If you work for an outlet that just spits out what you are told and didn't actually learn a profession, yes.  Anyone with half a brain, however, apparently that's half more than the average journalist possess today knows to go to science.  The Oxford Journal is scientific. This is from the Abstract for GH Malik, AR Reshi, MS Najar, A Ahmad and T Masood's "Further observations on acute renal failure following physical torture" from 1994:
Thirty-four males aged 16–40 (mean 25) years in the period from August 1991 to February 1993 presented in acute renal failure (ARF), 3–14 (mean 5) days after they had been apprehended and allegedly tortured in Police interrogation centres in Kashmir. All were beaten involving muscles of the body, in addition 13 were beaten on soles, 11 were trampled over and 10 had received repeated electric shocks.
Out of that group? 29 did live. Five died.  I don't think the Baghdad Command Operations created any space between them and the charge with their announcement of renal failure as the cause of death.  But, hey, I went to college and studied real topics -- like the law and political science and sociology and philosophy -- and got real degrees not glorified versions of a general studies degree with the word "journalism" slapped on it.  So what do I know?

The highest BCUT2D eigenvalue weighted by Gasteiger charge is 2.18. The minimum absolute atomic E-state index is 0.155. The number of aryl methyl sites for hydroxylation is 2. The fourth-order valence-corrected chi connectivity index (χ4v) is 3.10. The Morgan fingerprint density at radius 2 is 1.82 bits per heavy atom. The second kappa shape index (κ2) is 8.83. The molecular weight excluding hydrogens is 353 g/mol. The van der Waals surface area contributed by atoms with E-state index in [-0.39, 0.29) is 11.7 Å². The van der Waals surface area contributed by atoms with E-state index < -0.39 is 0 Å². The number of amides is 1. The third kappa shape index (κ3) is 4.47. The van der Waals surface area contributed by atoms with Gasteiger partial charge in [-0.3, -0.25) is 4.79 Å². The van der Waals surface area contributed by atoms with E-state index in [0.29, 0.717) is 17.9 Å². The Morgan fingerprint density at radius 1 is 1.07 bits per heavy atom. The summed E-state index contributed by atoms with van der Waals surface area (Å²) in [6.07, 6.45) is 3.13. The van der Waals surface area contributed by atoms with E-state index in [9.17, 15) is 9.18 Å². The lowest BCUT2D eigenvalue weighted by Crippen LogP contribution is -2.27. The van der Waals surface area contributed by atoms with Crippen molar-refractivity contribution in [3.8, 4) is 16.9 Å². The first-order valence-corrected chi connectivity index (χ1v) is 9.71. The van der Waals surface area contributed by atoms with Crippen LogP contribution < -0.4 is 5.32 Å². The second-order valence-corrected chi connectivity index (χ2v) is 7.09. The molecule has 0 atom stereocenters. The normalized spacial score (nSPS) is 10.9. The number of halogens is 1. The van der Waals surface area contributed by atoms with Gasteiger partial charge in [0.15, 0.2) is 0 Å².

Or how about December 21, 2012:

After morning prayers, Kitabat reports, protesters gathered in Falluja to protest the arrests and Nouri al-Maliki.  They chanted down with Nouri's brutality and, in a move that won't change their minds, found themselves descended upon by Nouri's forces who violently ended the protest.  Before that, Al Mada reports, they were chanting that terrorism and Nouri are two sides of the same coin.  Kitabat also reports that demonstrations also took place in Tikrit, Samarra, Ramdia and just outside Falluja with persons from various tribes choosing to block the road connecting Anbar Province (Falluja is the capitol of Anbar) with Baghdad.  Across Iraq, there were calls for Nouri to release the bodyguards of Minister of Finance Rafie al-Issawi.  Alsumaria notes demonstrators in Samarra accused Nouri of attempting to start a sectarian war.

So what happened yesterday?  Mohammed Tawfeeq (CNN) reports: